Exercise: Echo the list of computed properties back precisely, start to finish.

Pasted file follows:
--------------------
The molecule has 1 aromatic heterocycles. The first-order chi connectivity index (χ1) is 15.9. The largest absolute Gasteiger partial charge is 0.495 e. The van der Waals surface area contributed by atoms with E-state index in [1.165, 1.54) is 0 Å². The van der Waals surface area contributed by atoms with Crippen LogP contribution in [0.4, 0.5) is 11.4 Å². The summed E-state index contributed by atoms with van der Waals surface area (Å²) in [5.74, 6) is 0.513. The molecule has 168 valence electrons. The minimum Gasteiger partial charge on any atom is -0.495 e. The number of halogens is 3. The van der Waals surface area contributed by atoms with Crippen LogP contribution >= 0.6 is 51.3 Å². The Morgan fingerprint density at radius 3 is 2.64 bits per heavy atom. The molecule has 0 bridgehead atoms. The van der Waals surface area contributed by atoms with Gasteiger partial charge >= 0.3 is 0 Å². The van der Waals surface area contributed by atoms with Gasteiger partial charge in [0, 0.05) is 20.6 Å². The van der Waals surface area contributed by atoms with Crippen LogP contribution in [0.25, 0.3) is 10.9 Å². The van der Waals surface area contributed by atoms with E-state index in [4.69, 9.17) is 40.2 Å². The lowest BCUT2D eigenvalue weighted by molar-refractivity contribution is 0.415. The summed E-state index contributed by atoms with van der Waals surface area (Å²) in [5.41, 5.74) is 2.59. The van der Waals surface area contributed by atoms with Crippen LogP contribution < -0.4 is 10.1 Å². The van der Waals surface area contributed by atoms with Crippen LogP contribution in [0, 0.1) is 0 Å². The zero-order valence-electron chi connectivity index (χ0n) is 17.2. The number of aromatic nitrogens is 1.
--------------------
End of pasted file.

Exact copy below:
The molecule has 1 aromatic heterocycles. The first-order chi connectivity index (χ1) is 15.9. The largest absolute Gasteiger partial charge is 0.495 e. The van der Waals surface area contributed by atoms with E-state index in [1.165, 1.54) is 0 Å². The van der Waals surface area contributed by atoms with Crippen LogP contribution in [0.4, 0.5) is 11.4 Å². The summed E-state index contributed by atoms with van der Waals surface area (Å²) in [5.74, 6) is 0.513. The molecule has 168 valence electrons. The minimum Gasteiger partial charge on any atom is -0.495 e. The number of halogens is 3. The van der Waals surface area contributed by atoms with Crippen LogP contribution >= 0.6 is 51.3 Å². The Morgan fingerprint density at radius 3 is 2.64 bits per heavy atom. The molecule has 0 bridgehead atoms. The van der Waals surface area contributed by atoms with Gasteiger partial charge >= 0.3 is 0 Å². The van der Waals surface area contributed by atoms with Gasteiger partial charge in [0, 0.05) is 20.6 Å². The van der Waals surface area contributed by atoms with Crippen LogP contribution in [0.25, 0.3) is 10.9 Å². The van der Waals surface area contributed by atoms with E-state index in [4.69, 9.17) is 40.2 Å². The lowest BCUT2D eigenvalue weighted by molar-refractivity contribution is 0.415. The summed E-state index contributed by atoms with van der Waals surface area (Å²) in [5.41, 5.74) is 2.59. The van der Waals surface area contributed by atoms with Crippen LogP contribution < -0.4 is 10.1 Å². The van der Waals surface area contributed by atoms with Crippen LogP contribution in [0, 0.1) is 0 Å². The zero-order valence-electron chi connectivity index (χ0n) is 17.2. The number of aromatic nitrogens is 1.